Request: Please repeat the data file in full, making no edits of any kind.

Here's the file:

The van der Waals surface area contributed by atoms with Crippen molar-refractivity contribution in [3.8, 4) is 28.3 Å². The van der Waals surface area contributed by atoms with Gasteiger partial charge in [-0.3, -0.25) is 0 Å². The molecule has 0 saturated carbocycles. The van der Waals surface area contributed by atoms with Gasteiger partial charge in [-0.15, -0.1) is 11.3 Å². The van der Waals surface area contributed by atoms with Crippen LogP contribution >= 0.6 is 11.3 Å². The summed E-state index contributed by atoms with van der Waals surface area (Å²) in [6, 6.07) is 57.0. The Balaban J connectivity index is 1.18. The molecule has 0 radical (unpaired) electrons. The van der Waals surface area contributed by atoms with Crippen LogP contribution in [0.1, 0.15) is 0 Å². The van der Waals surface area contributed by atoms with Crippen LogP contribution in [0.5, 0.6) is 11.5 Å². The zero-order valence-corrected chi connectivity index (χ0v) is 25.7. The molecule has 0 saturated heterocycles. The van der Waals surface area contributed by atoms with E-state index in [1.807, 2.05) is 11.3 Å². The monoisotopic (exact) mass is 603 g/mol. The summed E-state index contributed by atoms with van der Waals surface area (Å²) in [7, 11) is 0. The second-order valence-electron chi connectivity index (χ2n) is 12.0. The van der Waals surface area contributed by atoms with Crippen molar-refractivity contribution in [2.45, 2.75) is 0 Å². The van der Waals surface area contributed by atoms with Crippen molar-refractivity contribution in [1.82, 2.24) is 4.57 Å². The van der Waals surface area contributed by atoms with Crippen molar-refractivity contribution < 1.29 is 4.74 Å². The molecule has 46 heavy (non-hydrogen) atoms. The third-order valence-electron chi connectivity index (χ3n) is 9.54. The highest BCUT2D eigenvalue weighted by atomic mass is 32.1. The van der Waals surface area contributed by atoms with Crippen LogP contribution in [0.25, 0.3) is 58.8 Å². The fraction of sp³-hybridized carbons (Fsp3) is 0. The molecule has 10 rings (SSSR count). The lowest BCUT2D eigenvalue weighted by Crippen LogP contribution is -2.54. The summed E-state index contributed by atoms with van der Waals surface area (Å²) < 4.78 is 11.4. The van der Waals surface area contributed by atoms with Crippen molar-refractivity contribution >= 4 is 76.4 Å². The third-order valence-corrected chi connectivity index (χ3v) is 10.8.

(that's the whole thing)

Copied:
The van der Waals surface area contributed by atoms with Crippen molar-refractivity contribution in [3.8, 4) is 28.3 Å². The van der Waals surface area contributed by atoms with Gasteiger partial charge in [-0.3, -0.25) is 0 Å². The molecule has 0 saturated carbocycles. The van der Waals surface area contributed by atoms with Gasteiger partial charge in [-0.15, -0.1) is 11.3 Å². The van der Waals surface area contributed by atoms with Crippen LogP contribution >= 0.6 is 11.3 Å². The summed E-state index contributed by atoms with van der Waals surface area (Å²) in [6, 6.07) is 57.0. The Balaban J connectivity index is 1.18. The molecule has 0 radical (unpaired) electrons. The van der Waals surface area contributed by atoms with Crippen LogP contribution in [0.1, 0.15) is 0 Å². The van der Waals surface area contributed by atoms with Crippen LogP contribution in [0.5, 0.6) is 11.5 Å². The zero-order valence-corrected chi connectivity index (χ0v) is 25.7. The molecule has 0 saturated heterocycles. The van der Waals surface area contributed by atoms with E-state index in [1.807, 2.05) is 11.3 Å². The monoisotopic (exact) mass is 603 g/mol. The summed E-state index contributed by atoms with van der Waals surface area (Å²) in [7, 11) is 0. The second-order valence-electron chi connectivity index (χ2n) is 12.0. The van der Waals surface area contributed by atoms with Crippen molar-refractivity contribution in [2.45, 2.75) is 0 Å². The van der Waals surface area contributed by atoms with Crippen molar-refractivity contribution in [1.82, 2.24) is 4.57 Å². The van der Waals surface area contributed by atoms with Crippen molar-refractivity contribution < 1.29 is 4.74 Å². The molecule has 46 heavy (non-hydrogen) atoms. The third-order valence-electron chi connectivity index (χ3n) is 9.54. The highest BCUT2D eigenvalue weighted by atomic mass is 32.1. The van der Waals surface area contributed by atoms with Crippen LogP contribution in [0.25, 0.3) is 58.8 Å². The fraction of sp³-hybridized carbons (Fsp3) is 0. The molecule has 10 rings (SSSR count). The lowest BCUT2D eigenvalue weighted by Crippen LogP contribution is -2.54. The summed E-state index contributed by atoms with van der Waals surface area (Å²) < 4.78 is 11.4. The van der Waals surface area contributed by atoms with Crippen molar-refractivity contribution >= 4 is 76.4 Å². The third-order valence-corrected chi connectivity index (χ3v) is 10.8.